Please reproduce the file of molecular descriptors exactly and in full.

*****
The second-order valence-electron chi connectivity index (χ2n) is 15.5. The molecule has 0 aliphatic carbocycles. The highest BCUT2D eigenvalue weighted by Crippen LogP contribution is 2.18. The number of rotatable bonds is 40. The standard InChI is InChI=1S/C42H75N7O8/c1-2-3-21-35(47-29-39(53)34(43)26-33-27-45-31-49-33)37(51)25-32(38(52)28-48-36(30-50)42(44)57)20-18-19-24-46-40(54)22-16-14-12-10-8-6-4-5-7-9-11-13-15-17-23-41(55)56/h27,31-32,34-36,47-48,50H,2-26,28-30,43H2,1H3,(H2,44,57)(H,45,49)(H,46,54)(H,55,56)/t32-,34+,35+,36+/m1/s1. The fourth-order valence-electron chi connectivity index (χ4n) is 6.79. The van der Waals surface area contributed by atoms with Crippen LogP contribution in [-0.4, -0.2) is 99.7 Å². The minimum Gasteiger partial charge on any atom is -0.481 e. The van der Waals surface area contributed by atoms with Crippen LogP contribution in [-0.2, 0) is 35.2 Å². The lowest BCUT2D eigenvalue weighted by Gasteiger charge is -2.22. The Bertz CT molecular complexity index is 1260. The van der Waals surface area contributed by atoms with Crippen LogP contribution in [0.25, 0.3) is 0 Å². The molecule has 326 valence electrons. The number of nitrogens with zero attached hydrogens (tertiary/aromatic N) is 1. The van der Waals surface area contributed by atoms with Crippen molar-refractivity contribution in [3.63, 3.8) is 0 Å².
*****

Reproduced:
The second-order valence-electron chi connectivity index (χ2n) is 15.5. The molecule has 0 aliphatic carbocycles. The highest BCUT2D eigenvalue weighted by Crippen LogP contribution is 2.18. The number of rotatable bonds is 40. The standard InChI is InChI=1S/C42H75N7O8/c1-2-3-21-35(47-29-39(53)34(43)26-33-27-45-31-49-33)37(51)25-32(38(52)28-48-36(30-50)42(44)57)20-18-19-24-46-40(54)22-16-14-12-10-8-6-4-5-7-9-11-13-15-17-23-41(55)56/h27,31-32,34-36,47-48,50H,2-26,28-30,43H2,1H3,(H2,44,57)(H,45,49)(H,46,54)(H,55,56)/t32-,34+,35+,36+/m1/s1. The fourth-order valence-electron chi connectivity index (χ4n) is 6.79. The van der Waals surface area contributed by atoms with Crippen LogP contribution in [-0.4, -0.2) is 99.7 Å². The minimum Gasteiger partial charge on any atom is -0.481 e. The van der Waals surface area contributed by atoms with Crippen LogP contribution in [-0.2, 0) is 35.2 Å². The lowest BCUT2D eigenvalue weighted by Gasteiger charge is -2.22. The Bertz CT molecular complexity index is 1260. The van der Waals surface area contributed by atoms with Crippen LogP contribution in [0.25, 0.3) is 0 Å². The molecule has 326 valence electrons. The number of nitrogens with zero attached hydrogens (tertiary/aromatic N) is 1. The van der Waals surface area contributed by atoms with Crippen molar-refractivity contribution in [3.63, 3.8) is 0 Å².